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Teeth Cleaning At Your Groomers, Is It Safe?

Though often overlooked, oral care is just as important in dogs and cats as it is in humans. As very few of us clean our pet’s teeth as often as our own, it can be tempting to outsource deeper cleaning services from grooming businesses. But is it safe? This article takes a dive into the dangers of tooth cleaning and how to avoid them.

The Dangers of Using The Groomers

Dental disease is one of the most common diseases in dogs and cats and can be very uncomfortable for your pet. Whilst good dental hygiene can help keep it at bay and help spot the early signs of inflammation, having your pet's teeth cleaned at the groomers poses its own risks.

A quick search on ‘Google’ reveals just how easy it is to find pet teeth cleaning services outside of veterinary practices. With many groomers promoting “Anaesthetic free teeth cleaning” for just a small fee (or even an add-on for grooming packages), it can be easy to fall into the marketing trap. It’s important to note that this up-selling scheme has derived from groomers attempting to promote their revenue when actually these ads create false pretences and often cause more harm than good. Here are a few reasons why:

  • Groomers that do offer teeth cleaning services are often not well enough trained to understand the dangers of deep cleaning.

  • Scaling the teeth releases bacteria into the bloodstream through the gums which groomers aren’t equipped to deal with.

  • Your pet will be conscious for the whole procedure and therefore be exposed to unnecessary stress and even pain.

  • Groomers will only be able to scale visible tartar with hand tools, whereas vets can scale all tartar.

  • Groomers will not be looking out for separate health problems that are shown in dental examinations.

  • Scaling teeth with hand tools leaves deep grooves in the enamel which must be polished away, or else the grooves will accumulate tartar much quicker.

From The Experts Mouth

We spoke to veterinary dental expert Dr Dave Nicol on his thoughts of dental work outside of veterinary practices, here’s what he had to say:

"60% of a dog's tooth is hidden beneath the gum and cannot be seen or explored using the naked eye. 80% of all tooth problems happen in this area. A good dental examination absolutely cannot be performed on an awake animal. After 20 years as a veterinary dental specialist, I still could not assess teeth well when the conscious patient.

There is absolutely no doubt that a groomer performing a "dental" will miss almost every problem and leave your dog's mouth untreated but leave you [the pet owner] thinking they're ok.

The only way to check your dog’s teeth fully is through X-rays under sedation at a veterinary practice.

Absolutely do not have your pet’s teeth cleaned by a groomer."

How And When To Clean Your Pet’s Teeth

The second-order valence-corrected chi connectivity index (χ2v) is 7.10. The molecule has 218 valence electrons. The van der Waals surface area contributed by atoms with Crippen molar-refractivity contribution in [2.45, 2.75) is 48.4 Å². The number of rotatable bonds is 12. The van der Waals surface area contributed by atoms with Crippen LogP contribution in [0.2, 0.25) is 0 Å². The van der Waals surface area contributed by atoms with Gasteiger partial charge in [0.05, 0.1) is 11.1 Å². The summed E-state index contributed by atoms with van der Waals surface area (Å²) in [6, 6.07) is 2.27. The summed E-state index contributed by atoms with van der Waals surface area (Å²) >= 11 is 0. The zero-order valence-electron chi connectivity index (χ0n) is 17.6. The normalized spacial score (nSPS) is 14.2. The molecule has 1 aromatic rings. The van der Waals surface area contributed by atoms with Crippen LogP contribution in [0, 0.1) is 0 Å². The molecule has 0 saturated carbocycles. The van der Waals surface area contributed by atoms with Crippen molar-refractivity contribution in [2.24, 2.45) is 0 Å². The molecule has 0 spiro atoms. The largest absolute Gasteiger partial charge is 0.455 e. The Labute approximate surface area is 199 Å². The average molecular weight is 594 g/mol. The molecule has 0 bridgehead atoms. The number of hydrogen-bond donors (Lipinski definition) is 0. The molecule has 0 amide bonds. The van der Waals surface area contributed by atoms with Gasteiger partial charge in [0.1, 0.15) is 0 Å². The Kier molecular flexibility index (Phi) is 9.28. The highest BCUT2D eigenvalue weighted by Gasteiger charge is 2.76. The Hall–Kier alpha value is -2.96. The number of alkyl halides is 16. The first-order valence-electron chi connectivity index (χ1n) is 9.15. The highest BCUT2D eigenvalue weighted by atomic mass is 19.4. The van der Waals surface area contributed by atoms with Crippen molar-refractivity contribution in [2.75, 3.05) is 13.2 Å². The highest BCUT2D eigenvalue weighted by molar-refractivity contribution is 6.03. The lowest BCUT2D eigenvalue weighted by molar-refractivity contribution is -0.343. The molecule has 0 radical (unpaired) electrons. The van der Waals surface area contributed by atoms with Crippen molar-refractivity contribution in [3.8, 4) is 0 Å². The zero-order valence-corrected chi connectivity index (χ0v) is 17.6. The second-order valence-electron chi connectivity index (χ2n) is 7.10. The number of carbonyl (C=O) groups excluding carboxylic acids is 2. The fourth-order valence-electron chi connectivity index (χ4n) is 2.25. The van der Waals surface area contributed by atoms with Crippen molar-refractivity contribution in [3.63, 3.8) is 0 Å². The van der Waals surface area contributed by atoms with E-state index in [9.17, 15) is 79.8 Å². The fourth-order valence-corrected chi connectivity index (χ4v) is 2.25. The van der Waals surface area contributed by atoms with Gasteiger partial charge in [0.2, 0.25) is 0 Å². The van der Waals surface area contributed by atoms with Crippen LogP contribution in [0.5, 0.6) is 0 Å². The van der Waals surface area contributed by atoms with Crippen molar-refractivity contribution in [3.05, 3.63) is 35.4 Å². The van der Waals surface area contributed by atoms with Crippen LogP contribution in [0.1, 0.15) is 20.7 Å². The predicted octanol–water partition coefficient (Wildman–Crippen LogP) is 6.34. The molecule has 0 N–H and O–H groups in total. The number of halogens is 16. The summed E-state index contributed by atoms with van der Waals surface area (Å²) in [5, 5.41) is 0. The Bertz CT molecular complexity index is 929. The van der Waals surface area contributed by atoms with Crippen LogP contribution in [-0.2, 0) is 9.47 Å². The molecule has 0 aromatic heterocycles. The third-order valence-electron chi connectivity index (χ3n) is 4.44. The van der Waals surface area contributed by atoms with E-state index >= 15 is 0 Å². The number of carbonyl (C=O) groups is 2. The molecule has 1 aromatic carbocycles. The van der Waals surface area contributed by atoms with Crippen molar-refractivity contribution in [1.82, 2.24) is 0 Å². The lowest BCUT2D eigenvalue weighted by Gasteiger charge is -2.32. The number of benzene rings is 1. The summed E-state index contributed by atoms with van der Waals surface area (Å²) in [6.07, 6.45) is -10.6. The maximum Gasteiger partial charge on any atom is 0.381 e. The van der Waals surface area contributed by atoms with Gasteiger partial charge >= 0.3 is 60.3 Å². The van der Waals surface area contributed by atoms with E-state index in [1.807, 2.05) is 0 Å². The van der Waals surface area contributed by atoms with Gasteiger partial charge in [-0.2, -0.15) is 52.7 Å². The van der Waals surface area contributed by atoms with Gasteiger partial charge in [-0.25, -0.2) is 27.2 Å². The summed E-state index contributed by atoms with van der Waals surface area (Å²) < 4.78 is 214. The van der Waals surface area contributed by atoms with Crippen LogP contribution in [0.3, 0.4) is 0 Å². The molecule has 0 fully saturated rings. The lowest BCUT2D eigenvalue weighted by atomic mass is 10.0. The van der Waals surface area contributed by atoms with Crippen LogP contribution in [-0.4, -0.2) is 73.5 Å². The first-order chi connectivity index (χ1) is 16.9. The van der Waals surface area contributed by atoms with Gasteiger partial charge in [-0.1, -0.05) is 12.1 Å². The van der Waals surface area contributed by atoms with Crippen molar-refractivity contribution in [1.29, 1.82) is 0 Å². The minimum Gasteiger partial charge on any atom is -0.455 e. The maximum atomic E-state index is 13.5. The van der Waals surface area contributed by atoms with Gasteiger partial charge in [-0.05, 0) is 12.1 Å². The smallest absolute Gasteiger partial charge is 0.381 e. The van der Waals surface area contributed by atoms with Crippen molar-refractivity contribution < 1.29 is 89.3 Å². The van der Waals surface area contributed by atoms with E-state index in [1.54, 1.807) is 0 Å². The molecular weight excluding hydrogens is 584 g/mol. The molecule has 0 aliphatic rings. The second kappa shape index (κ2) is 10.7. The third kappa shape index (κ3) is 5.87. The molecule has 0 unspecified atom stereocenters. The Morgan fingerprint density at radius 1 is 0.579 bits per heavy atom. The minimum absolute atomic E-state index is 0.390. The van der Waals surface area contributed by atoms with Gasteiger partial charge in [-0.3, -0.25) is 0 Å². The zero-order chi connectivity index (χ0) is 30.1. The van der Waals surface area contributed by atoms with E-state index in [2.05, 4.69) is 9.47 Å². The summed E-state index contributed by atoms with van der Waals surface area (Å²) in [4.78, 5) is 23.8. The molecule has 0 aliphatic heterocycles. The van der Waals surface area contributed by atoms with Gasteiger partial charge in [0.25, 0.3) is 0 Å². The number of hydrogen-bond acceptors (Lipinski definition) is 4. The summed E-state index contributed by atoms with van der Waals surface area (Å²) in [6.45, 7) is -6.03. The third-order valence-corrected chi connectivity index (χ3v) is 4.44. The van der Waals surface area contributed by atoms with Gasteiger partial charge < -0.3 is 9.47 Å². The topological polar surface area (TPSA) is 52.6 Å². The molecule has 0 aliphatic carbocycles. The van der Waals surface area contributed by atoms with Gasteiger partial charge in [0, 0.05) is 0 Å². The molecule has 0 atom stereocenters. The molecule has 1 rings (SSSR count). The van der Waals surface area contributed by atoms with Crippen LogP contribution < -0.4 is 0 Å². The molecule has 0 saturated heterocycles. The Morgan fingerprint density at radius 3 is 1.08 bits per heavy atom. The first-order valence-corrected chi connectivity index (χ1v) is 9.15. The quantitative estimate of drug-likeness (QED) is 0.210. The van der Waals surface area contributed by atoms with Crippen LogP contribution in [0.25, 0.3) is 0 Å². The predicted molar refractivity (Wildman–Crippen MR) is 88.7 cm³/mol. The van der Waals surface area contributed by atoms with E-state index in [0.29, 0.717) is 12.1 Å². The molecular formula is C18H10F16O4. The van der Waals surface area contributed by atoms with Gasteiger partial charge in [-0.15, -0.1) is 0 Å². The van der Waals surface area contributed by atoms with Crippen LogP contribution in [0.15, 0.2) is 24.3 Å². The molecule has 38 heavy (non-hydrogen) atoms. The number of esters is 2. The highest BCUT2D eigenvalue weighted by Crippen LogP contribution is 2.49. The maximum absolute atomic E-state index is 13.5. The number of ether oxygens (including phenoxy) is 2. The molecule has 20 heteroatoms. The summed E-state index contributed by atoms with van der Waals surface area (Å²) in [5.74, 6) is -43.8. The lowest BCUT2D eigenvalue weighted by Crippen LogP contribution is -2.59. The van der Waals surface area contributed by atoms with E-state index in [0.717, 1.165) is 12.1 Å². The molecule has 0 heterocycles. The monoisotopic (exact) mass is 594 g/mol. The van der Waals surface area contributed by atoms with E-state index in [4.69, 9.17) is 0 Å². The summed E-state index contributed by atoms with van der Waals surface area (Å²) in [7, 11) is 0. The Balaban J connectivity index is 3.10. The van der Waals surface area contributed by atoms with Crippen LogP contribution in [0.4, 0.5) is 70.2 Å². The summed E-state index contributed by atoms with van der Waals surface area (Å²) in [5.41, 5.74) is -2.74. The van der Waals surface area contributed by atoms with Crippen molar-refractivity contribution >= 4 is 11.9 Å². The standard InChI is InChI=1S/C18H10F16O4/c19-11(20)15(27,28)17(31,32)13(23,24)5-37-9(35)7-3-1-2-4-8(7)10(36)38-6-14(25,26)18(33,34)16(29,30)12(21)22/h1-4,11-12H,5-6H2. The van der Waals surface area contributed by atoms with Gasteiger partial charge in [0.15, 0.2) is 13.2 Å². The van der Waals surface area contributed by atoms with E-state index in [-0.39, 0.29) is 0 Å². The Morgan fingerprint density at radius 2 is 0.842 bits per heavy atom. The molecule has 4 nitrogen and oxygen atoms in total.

Whilst we don’t condemn cleaning services from groomers, it is important to keep up with your pet’s oral health, and therefore regularly brushing them is important.

Teeth cleaning should be introduced to your pet from an early age to get them used to it, however, it is not too late to start now!

You should aim to brush your dog's or cat's teeth at least once a week, however, we suggest brushing them once a day to keep the plaque and tartar at bay.

When brushing your pet's teeth, it’s important to make it a positive experience and therefore providing lots of cuddles, treats and reassurance is essential. It’s best to use dog or cat toothpaste (human ones are not recommended), and a dog or cat toothbrush (a child’s toothbrush will also be OK). Start by brushing their teeth gently in a circular motion to allow them to get used to the sensation and then brush vertically to dislodge plaque. After brushing, always reward your pet. Positive reinforcement will help them think of tooth brushing as a positive experience.

How We Can Help?

At Roundwood, we offer descaling and polishing your pet’s teeth. This is normally something your pet will need around the age of 5 or 6. A general anaesthetic is necessary for your pet for this procedure, so that we can clean both above and below the gum line safely, your pet's anaesthetic will be monitored by our fully qualified team making this procedure as safe as possible. Descaling is important to remove plaque and tartar, whilst polishing smooths the surface which reduces the speed of tartar buildup in future. We also take X-rays of all the teeth to assess each tooth to ensure it is healthy and not causing any issues or pain for the patient.

Whilst you’re pet is under general anaesthetic, we can also check for:

  • Broken or fractured teeth: these can be painful and also allow bacteria to build and cause abscesses and infections.

  • Signs of gum disease: early gum disease is reversible so catching it prematurely is important.

  • Missing teeth

  • Overlapping teeth or rotating teeth: these can be uncomfortable whilst your pet eats and can be easily removed.

  • Loose teeth: again these can be uncomfortable and can be easily removed.

  • Cysts and tumours

To learn more about our dental services, click here or call 020 8459 4729 to book your dental check-up today.

Order Dr Hannah Parkin's Amazing Guide To Caring For Your New Puppy.
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